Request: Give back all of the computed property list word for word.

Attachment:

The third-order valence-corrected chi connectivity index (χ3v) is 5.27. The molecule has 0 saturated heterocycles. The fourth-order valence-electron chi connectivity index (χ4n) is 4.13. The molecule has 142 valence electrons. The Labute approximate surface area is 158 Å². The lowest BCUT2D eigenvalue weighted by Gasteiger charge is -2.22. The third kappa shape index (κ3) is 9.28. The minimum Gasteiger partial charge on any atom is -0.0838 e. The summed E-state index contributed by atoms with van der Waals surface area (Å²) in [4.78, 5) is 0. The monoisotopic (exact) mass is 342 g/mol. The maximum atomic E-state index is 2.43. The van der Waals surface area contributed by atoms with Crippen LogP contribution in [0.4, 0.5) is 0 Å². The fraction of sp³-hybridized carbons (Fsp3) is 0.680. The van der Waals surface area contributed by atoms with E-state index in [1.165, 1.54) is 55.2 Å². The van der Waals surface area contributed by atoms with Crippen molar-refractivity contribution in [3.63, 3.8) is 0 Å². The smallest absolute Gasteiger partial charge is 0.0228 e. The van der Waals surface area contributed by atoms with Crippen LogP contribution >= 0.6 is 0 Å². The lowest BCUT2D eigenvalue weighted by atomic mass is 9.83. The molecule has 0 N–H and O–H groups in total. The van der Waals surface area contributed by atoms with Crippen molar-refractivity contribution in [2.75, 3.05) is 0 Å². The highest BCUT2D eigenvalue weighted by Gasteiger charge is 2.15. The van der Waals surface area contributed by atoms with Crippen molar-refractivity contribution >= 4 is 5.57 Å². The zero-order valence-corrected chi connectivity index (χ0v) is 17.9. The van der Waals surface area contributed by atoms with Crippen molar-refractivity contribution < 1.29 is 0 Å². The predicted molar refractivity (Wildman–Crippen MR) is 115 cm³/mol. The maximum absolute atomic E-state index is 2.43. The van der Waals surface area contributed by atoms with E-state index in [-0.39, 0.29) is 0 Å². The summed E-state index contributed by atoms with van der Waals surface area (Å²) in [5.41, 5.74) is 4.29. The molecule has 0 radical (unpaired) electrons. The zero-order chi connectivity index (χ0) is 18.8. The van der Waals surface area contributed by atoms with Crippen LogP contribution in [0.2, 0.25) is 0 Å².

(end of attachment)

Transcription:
The third-order valence-corrected chi connectivity index (χ3v) is 5.27. The molecule has 0 saturated heterocycles. The fourth-order valence-electron chi connectivity index (χ4n) is 4.13. The molecule has 142 valence electrons. The Labute approximate surface area is 158 Å². The lowest BCUT2D eigenvalue weighted by Gasteiger charge is -2.22. The third kappa shape index (κ3) is 9.28. The minimum Gasteiger partial charge on any atom is -0.0838 e. The summed E-state index contributed by atoms with van der Waals surface area (Å²) in [4.78, 5) is 0. The monoisotopic (exact) mass is 342 g/mol. The maximum atomic E-state index is 2.43. The van der Waals surface area contributed by atoms with Crippen LogP contribution in [0.4, 0.5) is 0 Å². The fraction of sp³-hybridized carbons (Fsp3) is 0.680. The van der Waals surface area contributed by atoms with E-state index in [1.165, 1.54) is 55.2 Å². The van der Waals surface area contributed by atoms with Crippen molar-refractivity contribution in [3.63, 3.8) is 0 Å². The smallest absolute Gasteiger partial charge is 0.0228 e. The van der Waals surface area contributed by atoms with Crippen LogP contribution >= 0.6 is 0 Å². The lowest BCUT2D eigenvalue weighted by atomic mass is 9.83. The molecule has 0 N–H and O–H groups in total. The van der Waals surface area contributed by atoms with Crippen molar-refractivity contribution in [2.75, 3.05) is 0 Å². The highest BCUT2D eigenvalue weighted by Gasteiger charge is 2.15. The van der Waals surface area contributed by atoms with Crippen molar-refractivity contribution >= 4 is 5.57 Å². The zero-order valence-corrected chi connectivity index (χ0v) is 17.9. The van der Waals surface area contributed by atoms with Crippen molar-refractivity contribution < 1.29 is 0 Å². The predicted molar refractivity (Wildman–Crippen MR) is 115 cm³/mol. The maximum absolute atomic E-state index is 2.43. The van der Waals surface area contributed by atoms with E-state index in [-0.39, 0.29) is 0 Å². The summed E-state index contributed by atoms with van der Waals surface area (Å²) in [5.41, 5.74) is 4.29. The molecule has 0 radical (unpaired) electrons. The zero-order chi connectivity index (χ0) is 18.8. The van der Waals surface area contributed by atoms with Crippen LogP contribution in [0.2, 0.25) is 0 Å².